Earlier this year, Tokischa was tapped by DJ hit-maker Marshmello for “Estilazo.” In the EDM banger, she sings about celebrating the LGBTQ+ community she’s a part of as a proudly bisexual artist. The wildly cheeky music video depicts a man lives his best life when he dresses in drag and joins Tokischa at the club. With uninhibited visuals and lyrics like “larga vida homosexual,” she is knocking down barriers for many marginalized folks with her music and videos.
“I feel like I connect with the [queer] community by being who I am,” Tokischa says. “I’m different. I’m this type of person that’s not so welcomed when it comes to society, or moral things, or behavior, or when it comes to what you do, so this rejection of my persona in society is just like everyone else in the community experiences. The rejection from the family. The rejection from whoever is homophobic. It’s like we are so rejected all the time. We’re just love. We’re just creative. We’re just different. We’re just special.”
Back in June, Tokischa celebrated LGBTQ+ Pride month with Madonna. The two artists made out as they performed a dembow remix of Madonna’s hit “Hung Up.” In September, Madonna finally released the music video for their steamy collaboration. Madonna partied with Tokischa in Washington Heights, New York’s predominantly Dominican neighborhood. They once again kissed each other in the midst of the madness.
“It’s one of my proudest moments!” Tokischa recalls. “It was such a moment to share with her and to to talk to her and have her as a friend, because she’s very honest. She’s very sweet. She’s so nice and every time I reach out to her, she’s always there for me, so I’m really thankful for that.”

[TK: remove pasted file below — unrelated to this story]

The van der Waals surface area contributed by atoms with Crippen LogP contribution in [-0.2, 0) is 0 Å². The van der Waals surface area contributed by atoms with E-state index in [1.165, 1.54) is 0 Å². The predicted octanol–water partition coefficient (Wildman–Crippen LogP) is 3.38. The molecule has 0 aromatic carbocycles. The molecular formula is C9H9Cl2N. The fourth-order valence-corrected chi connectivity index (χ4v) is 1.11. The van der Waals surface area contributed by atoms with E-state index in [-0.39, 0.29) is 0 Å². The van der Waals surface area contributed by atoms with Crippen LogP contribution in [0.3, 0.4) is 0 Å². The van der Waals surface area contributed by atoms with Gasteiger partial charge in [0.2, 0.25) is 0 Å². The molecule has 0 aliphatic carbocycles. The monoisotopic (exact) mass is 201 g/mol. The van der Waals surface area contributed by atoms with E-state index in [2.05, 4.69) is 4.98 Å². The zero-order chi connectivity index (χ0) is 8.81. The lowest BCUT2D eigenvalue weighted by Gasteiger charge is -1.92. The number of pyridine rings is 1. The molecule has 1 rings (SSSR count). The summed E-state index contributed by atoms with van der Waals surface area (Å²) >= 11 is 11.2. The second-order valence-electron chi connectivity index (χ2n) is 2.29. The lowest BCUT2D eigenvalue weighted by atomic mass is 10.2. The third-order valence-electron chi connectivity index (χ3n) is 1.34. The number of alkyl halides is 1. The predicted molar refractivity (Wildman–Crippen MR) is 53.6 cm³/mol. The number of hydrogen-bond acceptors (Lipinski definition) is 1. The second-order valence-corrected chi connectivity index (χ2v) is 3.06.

Tokischa also recently caught the attention of another superstar, Boricua golden boy Bad Bunny. Right after she finished performing a sold-out concert in LA, he flew her out to the Dominican Republic to perform with him on his World’s Hottest Tour the following day. Bad Bunny brought out Tokischa to perform his global hit “Tití Me Preguntó.” She came back for an encore to sing a bit of her hits “Perra,” “Estilazo” and the dembow romp “Delinquente.”
TOKISCHA and Bad Bunny. Courtesy of Paulus Music
“He’s so sweet!” Tokischa says. “His vibe is beautiful. He’s very special. When the fans were calling me after I left the stage, he told me to go back onstage. That’s why he’s the number one [artist] in the world because he’s so humble, he’s so down to earth, and he’s passionate about it and he’s doing it with love. It was really fun! It was worth it.”
Tokischa recently wrapped her first U.S. tour and now she will be heading into the studio to work on her highly-anticipated debut album. In addition to producing dembow bangers, she also returned to her Latin trap roots in “Hola” with Eladio Carrión, and “Kilos De Amor,” a Mexican corrido with Natanael Cano released earlier this week. There are no limits to Tokischa’s artistry, sound and expression.
“I just make people feel free [with my music],” she says. “Just freedom, that’s what I want. For everybody to feel free to say whatever they want, to feel free to feel whatever they want to feel, and happiness, and love. I can say that when I drop the album, it’s going to be really wild.”